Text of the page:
The postanarchist, an activist in a 'heterotopia': building an ideal type
2018-02-12T13:24:39Z (GMT) by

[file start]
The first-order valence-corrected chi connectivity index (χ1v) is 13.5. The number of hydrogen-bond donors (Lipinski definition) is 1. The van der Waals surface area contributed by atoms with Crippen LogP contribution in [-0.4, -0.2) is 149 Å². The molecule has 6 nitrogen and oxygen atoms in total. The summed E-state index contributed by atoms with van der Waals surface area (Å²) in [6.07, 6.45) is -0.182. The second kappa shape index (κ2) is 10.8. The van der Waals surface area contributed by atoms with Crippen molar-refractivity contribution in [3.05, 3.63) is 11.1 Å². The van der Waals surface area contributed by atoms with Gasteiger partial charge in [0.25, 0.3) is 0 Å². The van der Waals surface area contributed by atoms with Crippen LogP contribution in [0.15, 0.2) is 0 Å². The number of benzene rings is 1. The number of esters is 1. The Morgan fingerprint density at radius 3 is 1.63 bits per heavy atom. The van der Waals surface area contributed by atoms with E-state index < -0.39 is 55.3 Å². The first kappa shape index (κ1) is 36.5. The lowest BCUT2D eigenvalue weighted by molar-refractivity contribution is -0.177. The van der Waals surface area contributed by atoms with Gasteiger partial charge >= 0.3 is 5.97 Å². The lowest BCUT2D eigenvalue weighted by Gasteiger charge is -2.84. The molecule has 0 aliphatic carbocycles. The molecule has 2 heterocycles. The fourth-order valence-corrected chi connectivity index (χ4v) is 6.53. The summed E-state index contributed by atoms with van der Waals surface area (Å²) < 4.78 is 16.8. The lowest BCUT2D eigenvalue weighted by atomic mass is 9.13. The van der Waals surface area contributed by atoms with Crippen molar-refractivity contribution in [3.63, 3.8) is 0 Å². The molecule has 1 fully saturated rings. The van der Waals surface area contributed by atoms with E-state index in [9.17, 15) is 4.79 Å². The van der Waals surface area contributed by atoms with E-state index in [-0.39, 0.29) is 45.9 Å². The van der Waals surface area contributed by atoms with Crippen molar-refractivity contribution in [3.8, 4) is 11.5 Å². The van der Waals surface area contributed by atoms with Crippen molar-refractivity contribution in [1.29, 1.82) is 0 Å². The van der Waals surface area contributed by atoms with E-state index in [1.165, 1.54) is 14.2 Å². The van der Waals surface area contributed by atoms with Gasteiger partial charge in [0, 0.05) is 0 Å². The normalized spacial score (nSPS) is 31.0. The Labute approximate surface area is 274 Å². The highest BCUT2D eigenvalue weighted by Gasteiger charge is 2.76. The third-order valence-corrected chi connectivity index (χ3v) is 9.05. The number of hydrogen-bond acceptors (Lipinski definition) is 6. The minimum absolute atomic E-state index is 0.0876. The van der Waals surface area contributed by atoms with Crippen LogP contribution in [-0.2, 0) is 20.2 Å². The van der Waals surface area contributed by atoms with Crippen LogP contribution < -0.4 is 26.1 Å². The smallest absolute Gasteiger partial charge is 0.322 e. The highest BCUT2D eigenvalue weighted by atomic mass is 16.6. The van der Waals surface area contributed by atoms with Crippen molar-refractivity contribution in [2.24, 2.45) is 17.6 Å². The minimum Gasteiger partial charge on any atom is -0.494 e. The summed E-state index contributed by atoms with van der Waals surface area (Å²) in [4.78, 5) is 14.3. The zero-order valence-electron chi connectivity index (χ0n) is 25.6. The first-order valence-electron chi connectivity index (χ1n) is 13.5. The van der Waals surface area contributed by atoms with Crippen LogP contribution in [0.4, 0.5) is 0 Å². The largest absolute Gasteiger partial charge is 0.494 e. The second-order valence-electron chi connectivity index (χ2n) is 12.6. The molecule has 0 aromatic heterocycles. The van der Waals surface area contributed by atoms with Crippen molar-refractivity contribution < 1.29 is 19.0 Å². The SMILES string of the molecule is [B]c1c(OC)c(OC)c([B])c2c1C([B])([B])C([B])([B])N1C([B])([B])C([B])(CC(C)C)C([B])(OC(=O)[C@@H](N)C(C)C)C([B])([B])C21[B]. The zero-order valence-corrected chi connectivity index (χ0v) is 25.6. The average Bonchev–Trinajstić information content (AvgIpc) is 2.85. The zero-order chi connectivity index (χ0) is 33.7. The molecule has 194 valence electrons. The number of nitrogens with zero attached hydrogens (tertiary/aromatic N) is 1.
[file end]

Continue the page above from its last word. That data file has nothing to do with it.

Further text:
The Postanarchist, an activist in a heterotopia : building an ideal type is the theme of this doctoral thesis. The main aim is to elaborate a design for the postanarchist figure, picking up its main characteristics from the work of the postanarchist Saul Newman. The argument also bears on two other authors: the post-structuralist Michel Foucault, considered a strong influence of postanarchism, and Pierre-Joseph Proudhon, the first author who labelled himself as anarchist and the first to embrace anarchy positively. Immanuel Kant, Friedrich Nietzsche, Gilles Deleuze and Félix Guattari are introduced as mediators to provide deeper understanding of the main authors. The dissertation offers a novel theoretical revision of postanarchism through Michel Foucault and Pierre-Joseph Proudhon. It notes the close similarities between Foucault and Proudhon - in terms of concepts of space, struggle, movement, necessity and consequently anarchy; establishes a conceptual net around them and uses Proudhon s thinking to fill the bibliographic gaps in Foucault s writings. The goal is to better understand the thought and the activist practice of Foucault in terms of anarchism and, in the last instance, to better grasp the postanarchism of Saul Newman in order to carve the postanarchist ideal type. Postanarchism is understood as the constitution of autonomous spaces; the notions of space and heterotopias - the Foucauldian space - are central in the dissertation. Accordingly, the thesis is structured by three hypotheses: (i) postanarchism is space constitution; (ii) the constitution of space is a struggle; (iii) to establish space is to survive. The sub-concepts of the dissertation are: movement, necessity, struggle, power subject, body, sign, truth and utopia. The thesis provides an interpretative analysis of primary sources - books, newspapers, magazines, pamphlets and manifestos - of the three main authors supported by secondary commentaries. It departs from conventions by adopting a theoretical approach inspired by Foucault s solar and circular worldview (and Tommaso Campanella s City of the Sun). This facilitates the fluid organization of the argument and avoids imposing linearity on the content, thus highlighting the interrelation between content and the structure of the argument. This thesis is an exposition, an interpretation that develops new knowledge through the connections and methods that enable us to better know who the postanarchist activist is.